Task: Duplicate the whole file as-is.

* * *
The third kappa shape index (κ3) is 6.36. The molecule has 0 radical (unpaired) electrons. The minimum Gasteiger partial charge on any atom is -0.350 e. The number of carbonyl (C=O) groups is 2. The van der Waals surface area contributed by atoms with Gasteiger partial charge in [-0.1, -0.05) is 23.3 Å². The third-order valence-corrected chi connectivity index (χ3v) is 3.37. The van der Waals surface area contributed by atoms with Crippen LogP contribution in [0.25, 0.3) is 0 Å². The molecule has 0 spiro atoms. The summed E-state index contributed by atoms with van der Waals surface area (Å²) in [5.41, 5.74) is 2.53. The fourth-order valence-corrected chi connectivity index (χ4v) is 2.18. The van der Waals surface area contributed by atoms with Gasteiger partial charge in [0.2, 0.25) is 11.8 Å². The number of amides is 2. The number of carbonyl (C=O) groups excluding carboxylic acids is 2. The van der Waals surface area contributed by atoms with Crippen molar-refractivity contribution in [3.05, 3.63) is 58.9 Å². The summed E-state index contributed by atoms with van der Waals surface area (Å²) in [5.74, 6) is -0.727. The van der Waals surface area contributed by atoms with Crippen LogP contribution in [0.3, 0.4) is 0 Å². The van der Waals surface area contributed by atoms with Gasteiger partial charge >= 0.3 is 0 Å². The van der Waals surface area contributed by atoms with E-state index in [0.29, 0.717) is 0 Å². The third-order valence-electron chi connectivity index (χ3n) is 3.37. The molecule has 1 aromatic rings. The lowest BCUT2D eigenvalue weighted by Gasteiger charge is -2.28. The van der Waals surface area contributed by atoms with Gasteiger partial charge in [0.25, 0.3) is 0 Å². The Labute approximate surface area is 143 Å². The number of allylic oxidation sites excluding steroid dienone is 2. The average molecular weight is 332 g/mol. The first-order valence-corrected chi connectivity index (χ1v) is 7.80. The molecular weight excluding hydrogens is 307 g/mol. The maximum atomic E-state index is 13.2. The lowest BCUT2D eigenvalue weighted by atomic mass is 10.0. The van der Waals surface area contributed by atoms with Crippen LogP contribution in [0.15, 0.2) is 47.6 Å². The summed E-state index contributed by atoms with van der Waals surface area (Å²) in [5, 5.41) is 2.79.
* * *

The third kappa shape index (κ3) is 6.36. The molecule has 0 radical (unpaired) electrons. The minimum Gasteiger partial charge on any atom is -0.350 e. The number of carbonyl (C=O) groups is 2. The van der Waals surface area contributed by atoms with Gasteiger partial charge in [-0.1, -0.05) is 23.3 Å². The third-order valence-corrected chi connectivity index (χ3v) is 3.37. The van der Waals surface area contributed by atoms with Crippen LogP contribution in [0.25, 0.3) is 0 Å². The molecule has 0 spiro atoms. The summed E-state index contributed by atoms with van der Waals surface area (Å²) in [5.41, 5.74) is 2.53. The fourth-order valence-corrected chi connectivity index (χ4v) is 2.18. The van der Waals surface area contributed by atoms with Gasteiger partial charge in [0.2, 0.25) is 11.8 Å². The number of amides is 2. The number of carbonyl (C=O) groups excluding carboxylic acids is 2. The van der Waals surface area contributed by atoms with Crippen molar-refractivity contribution in [3.05, 3.63) is 58.9 Å². The summed E-state index contributed by atoms with van der Waals surface area (Å²) in [5.74, 6) is -0.727. The van der Waals surface area contributed by atoms with Crippen LogP contribution in [0.3, 0.4) is 0 Å². The van der Waals surface area contributed by atoms with Gasteiger partial charge >= 0.3 is 0 Å². The van der Waals surface area contributed by atoms with E-state index in [0.29, 0.717) is 0 Å². The third-order valence-electron chi connectivity index (χ3n) is 3.37. The molecule has 1 aromatic rings. The lowest BCUT2D eigenvalue weighted by Gasteiger charge is -2.28. The van der Waals surface area contributed by atoms with Gasteiger partial charge in [0.25, 0.3) is 0 Å². The Labute approximate surface area is 143 Å². The number of allylic oxidation sites excluding steroid dienone is 2. The average molecular weight is 332 g/mol. The first-order valence-corrected chi connectivity index (χ1v) is 7.80. The molecular weight excluding hydrogens is 307 g/mol. The maximum atomic E-state index is 13.2. The lowest BCUT2D eigenvalue weighted by atomic mass is 10.0. The van der Waals surface area contributed by atoms with Crippen LogP contribution in [0.15, 0.2) is 47.6 Å². The summed E-state index contributed by atoms with van der Waals surface area (Å²) in [5, 5.41) is 2.79.